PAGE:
Putting more women on your board won't automatically make your company perform better

Diverse companies outperform their peers, but we may be confusing correlation with causation.

by Margaret Kett

Diverse companies are more successful - and there’s plenty of evidence to support what is becoming an increasingly accepted fact in business.

Companies in the top quartile for racial and ethnic diversity are 35% more likely to have financial returns above the national industry average, according to a McKinsey report released earlier this year. Companies in the top quartile for gender diversity are 15% more likely to outperform their industry peers.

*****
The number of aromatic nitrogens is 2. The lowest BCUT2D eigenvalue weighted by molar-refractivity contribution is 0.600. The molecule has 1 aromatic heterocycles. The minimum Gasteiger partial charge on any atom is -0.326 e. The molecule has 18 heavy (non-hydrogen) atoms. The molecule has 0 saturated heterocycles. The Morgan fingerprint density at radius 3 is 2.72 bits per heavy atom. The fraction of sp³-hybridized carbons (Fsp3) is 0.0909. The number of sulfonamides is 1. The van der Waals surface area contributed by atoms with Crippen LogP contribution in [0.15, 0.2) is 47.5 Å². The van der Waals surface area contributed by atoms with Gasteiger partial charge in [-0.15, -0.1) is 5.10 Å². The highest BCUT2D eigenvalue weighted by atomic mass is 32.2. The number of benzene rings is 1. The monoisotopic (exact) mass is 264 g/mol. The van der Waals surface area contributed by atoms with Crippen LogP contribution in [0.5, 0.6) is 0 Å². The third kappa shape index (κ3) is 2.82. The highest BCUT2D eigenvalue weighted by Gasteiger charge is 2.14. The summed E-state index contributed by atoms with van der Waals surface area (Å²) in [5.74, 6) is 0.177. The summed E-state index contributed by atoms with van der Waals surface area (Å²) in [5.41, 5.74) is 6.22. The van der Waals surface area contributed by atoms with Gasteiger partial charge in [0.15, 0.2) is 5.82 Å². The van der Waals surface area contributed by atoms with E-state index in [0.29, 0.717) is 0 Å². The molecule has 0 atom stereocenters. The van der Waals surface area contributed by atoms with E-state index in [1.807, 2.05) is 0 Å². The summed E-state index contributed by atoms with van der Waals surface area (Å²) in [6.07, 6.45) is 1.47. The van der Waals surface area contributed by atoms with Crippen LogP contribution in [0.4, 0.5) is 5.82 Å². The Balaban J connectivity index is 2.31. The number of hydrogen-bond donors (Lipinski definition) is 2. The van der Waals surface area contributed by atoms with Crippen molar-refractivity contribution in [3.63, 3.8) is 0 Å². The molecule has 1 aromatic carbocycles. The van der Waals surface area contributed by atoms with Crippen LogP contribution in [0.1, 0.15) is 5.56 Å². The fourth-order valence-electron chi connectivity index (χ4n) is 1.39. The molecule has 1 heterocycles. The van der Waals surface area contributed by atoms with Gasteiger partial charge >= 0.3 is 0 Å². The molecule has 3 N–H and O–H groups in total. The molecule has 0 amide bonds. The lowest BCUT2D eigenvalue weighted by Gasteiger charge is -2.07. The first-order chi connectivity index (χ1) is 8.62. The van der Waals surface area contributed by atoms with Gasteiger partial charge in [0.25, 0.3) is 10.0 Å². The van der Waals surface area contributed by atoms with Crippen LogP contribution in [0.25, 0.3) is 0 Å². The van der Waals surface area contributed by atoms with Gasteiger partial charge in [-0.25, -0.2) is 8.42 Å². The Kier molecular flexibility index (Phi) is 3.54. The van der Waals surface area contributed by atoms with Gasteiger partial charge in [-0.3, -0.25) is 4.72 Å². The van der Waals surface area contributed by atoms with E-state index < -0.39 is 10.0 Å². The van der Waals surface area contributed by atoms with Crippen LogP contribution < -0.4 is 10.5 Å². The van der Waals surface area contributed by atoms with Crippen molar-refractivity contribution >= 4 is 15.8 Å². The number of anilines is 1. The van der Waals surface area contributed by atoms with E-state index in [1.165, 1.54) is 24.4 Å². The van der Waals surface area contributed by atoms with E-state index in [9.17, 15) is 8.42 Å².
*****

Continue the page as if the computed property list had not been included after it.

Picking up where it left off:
The received wisdom seems to be that it’s is good for business. But are we looking at the issue the wrong way around? Could it not be that a company culture that fosters diversity is also the reason why a company performs better? Innovative, forward-thinking companies are more likely to be receptive to new ideas – such as taking active steps to hire more female directors. It’s not a stretch to think that these are also the sorts of businesses that achieve better results.

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